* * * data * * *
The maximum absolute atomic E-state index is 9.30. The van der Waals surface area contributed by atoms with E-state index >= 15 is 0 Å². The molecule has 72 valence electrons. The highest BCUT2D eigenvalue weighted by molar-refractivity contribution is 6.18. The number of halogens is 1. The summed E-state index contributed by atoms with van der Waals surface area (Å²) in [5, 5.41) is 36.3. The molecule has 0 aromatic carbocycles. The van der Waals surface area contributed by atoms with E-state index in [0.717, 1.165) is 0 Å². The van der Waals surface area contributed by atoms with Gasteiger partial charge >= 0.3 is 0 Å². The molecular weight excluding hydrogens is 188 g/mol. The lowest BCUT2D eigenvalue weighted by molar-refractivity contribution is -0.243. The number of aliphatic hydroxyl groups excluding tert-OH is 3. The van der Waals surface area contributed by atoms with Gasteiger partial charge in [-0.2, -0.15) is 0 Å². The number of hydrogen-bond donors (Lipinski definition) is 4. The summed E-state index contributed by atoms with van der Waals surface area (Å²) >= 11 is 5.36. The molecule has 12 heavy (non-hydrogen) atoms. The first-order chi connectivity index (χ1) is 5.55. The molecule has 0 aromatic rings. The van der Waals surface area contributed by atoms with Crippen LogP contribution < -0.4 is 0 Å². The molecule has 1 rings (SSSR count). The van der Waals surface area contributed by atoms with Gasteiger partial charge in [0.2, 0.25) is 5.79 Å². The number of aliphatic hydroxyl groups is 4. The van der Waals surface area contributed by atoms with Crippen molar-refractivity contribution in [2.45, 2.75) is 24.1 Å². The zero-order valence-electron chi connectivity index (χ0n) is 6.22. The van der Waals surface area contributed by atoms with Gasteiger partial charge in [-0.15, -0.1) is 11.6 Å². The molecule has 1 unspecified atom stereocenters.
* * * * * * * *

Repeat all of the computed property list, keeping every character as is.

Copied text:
The maximum absolute atomic E-state index is 9.30. The van der Waals surface area contributed by atoms with E-state index >= 15 is 0 Å². The molecule has 72 valence electrons. The highest BCUT2D eigenvalue weighted by molar-refractivity contribution is 6.18. The number of halogens is 1. The summed E-state index contributed by atoms with van der Waals surface area (Å²) in [5, 5.41) is 36.3. The molecule has 0 aromatic carbocycles. The van der Waals surface area contributed by atoms with E-state index in [0.717, 1.165) is 0 Å². The van der Waals surface area contributed by atoms with Gasteiger partial charge >= 0.3 is 0 Å². The molecular weight excluding hydrogens is 188 g/mol. The lowest BCUT2D eigenvalue weighted by molar-refractivity contribution is -0.243. The number of aliphatic hydroxyl groups excluding tert-OH is 3. The van der Waals surface area contributed by atoms with Gasteiger partial charge in [-0.2, -0.15) is 0 Å². The number of hydrogen-bond donors (Lipinski definition) is 4. The summed E-state index contributed by atoms with van der Waals surface area (Å²) >= 11 is 5.36. The molecule has 12 heavy (non-hydrogen) atoms. The first-order chi connectivity index (χ1) is 5.55. The molecule has 0 aromatic rings. The van der Waals surface area contributed by atoms with Crippen LogP contribution < -0.4 is 0 Å². The molecule has 1 rings (SSSR count). The van der Waals surface area contributed by atoms with Gasteiger partial charge in [0.2, 0.25) is 5.79 Å². The number of aliphatic hydroxyl groups is 4. The van der Waals surface area contributed by atoms with Crippen molar-refractivity contribution in [2.45, 2.75) is 24.1 Å². The zero-order valence-electron chi connectivity index (χ0n) is 6.22. The van der Waals surface area contributed by atoms with Gasteiger partial charge in [-0.15, -0.1) is 11.6 Å². The molecule has 1 unspecified atom stereocenters.